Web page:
In Nigeria — home to Africa’s largest economy and population of 200 million — the growth of COVID-19 cases has shifted the country toward electronic payments and prompted one of the country’s largest digital payments startups to act.
Lagos based venture Paga made fee adjustments, allowing merchants to accept payments from Paga customers for free — a measure “aimed to help slow the spread of the coronavirus by reducing cash handling in Nigeria,” according to a company release.
Parts of Lagos — which is connected to Nigeria’s largest commercial hub of Lagos State — have begun to require digital payments in response to COVID-19, according to Paga’s CEO Tayo Oviosu
Paga’s CEO believes the current COVID-19 crisis will encourage more digital finance adoption in Nigeria.
GFA believes further investments in the fintech space & mobile money space will surely continue to play a more significant role moving forward.
e) Planning for the Future In Crisis Scenarios
The resilience of a company’s business model is crucial when stacked against unforeseen shocks such as COVID-19. All of a sudden, the time, resources and priority not given to strategy structure, crisis management structure, input of consultants/external perspectives and an innovation structure to meet the “unknowns” becomes a stark reality.
While acknowledging that the priority is to focus on the daily grind, of cashflows, sales, accounting, business development etc…. organisations are encouraged to invest in formal strategy and business modelling structure as part of the existent Risk Management resources.
We can identify different levels of how organisations deploy Business Modelling:
Level 1 – Businesses depend mostly on the strength of products, technology and related service/products to get ahead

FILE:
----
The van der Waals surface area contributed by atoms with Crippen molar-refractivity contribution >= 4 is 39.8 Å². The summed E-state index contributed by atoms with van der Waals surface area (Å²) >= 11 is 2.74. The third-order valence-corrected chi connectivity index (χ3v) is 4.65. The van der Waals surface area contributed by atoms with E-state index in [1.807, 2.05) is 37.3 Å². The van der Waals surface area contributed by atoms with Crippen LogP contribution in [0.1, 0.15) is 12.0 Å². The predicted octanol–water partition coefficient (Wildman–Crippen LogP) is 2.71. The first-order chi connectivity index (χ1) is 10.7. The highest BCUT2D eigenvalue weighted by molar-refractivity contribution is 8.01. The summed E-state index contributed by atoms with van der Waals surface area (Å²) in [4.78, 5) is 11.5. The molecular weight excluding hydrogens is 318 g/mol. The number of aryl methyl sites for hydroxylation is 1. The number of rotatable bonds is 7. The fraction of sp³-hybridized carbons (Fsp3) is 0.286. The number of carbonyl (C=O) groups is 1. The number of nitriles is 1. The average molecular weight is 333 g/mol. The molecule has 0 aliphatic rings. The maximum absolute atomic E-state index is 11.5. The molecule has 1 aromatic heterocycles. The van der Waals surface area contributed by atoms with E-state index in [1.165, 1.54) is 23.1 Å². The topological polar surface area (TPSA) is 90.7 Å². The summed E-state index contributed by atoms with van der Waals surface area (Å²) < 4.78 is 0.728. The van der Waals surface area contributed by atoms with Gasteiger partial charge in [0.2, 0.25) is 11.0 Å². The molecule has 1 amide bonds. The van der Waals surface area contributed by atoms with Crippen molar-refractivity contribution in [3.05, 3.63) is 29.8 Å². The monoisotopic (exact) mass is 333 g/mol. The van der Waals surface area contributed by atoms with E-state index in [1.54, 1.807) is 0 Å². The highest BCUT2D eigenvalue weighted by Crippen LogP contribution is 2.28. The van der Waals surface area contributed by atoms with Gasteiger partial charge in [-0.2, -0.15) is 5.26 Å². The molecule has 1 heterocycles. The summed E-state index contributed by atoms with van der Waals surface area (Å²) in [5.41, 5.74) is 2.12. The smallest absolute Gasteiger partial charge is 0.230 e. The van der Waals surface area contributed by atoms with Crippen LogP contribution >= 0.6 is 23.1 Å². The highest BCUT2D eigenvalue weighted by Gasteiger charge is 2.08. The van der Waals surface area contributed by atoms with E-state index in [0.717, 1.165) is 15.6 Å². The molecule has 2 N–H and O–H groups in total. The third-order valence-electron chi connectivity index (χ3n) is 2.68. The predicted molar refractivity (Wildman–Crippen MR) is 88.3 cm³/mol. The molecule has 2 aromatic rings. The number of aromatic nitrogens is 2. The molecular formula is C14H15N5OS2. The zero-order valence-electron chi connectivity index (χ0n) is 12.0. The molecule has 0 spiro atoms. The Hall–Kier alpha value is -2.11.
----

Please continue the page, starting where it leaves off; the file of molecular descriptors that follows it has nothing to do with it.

Level 2 – Understand the importance of using business models to compete against rivals and the business environment. They understand that competing on the strength of products and technology only is not enough
Level 3 – These often seek out ecosystem plays where they lock-in customers and maximise margins, crash costs and are positioned for market leadership
Level 4 – Companies are by default forward-thinking as a culture. They have new business models prepared, proactively – before a crisis or technology change forces them to do so.
They create business models, even while they are successful. They do not get complacent by the good times of today, and work to prepare for the shocks of tomorrow – just like COVID-19. They have no issues, self-disrupting their present business model, even while performing so well.
GFA offers advisory on Business Modelling and how it can become more relevant to your business.
COVID-19 has re-shaped the African business environment, altering shopping, supply-chains, product creation, business relationship systems and consumer behaviour.
It is a game-changer – both good and bad, and it is our wish that your venture stays resilient, innovative & open to new investors to move forward and beyond whatever this crisis will throw in the direction of potential success and survival.
Referenced Articles: https://getfundedafrica.com/2020/03/27/referenced-articles-march-28/
See links for feature weekend articles here:
1) African Fintech Funding; 2020 & Beyond https://getfundedafrica.com/2020/03/20/gfa-weekend-feature-african-fintech-funding-2020-beyond/
2) Funding & Fintech in Africa https://getfundedafrica.com/2020/03/14/gfa-weekend-feature-funding-fintech-in-africa
GetFundedAfrica curates funding news across Africa and emerging markets. Subscribe for GetFundedAfrica Newsletters: https://getfundedafrica.com/pricing-plans/
Contact mary@getfundedafrica for questions on fund-raising for your business.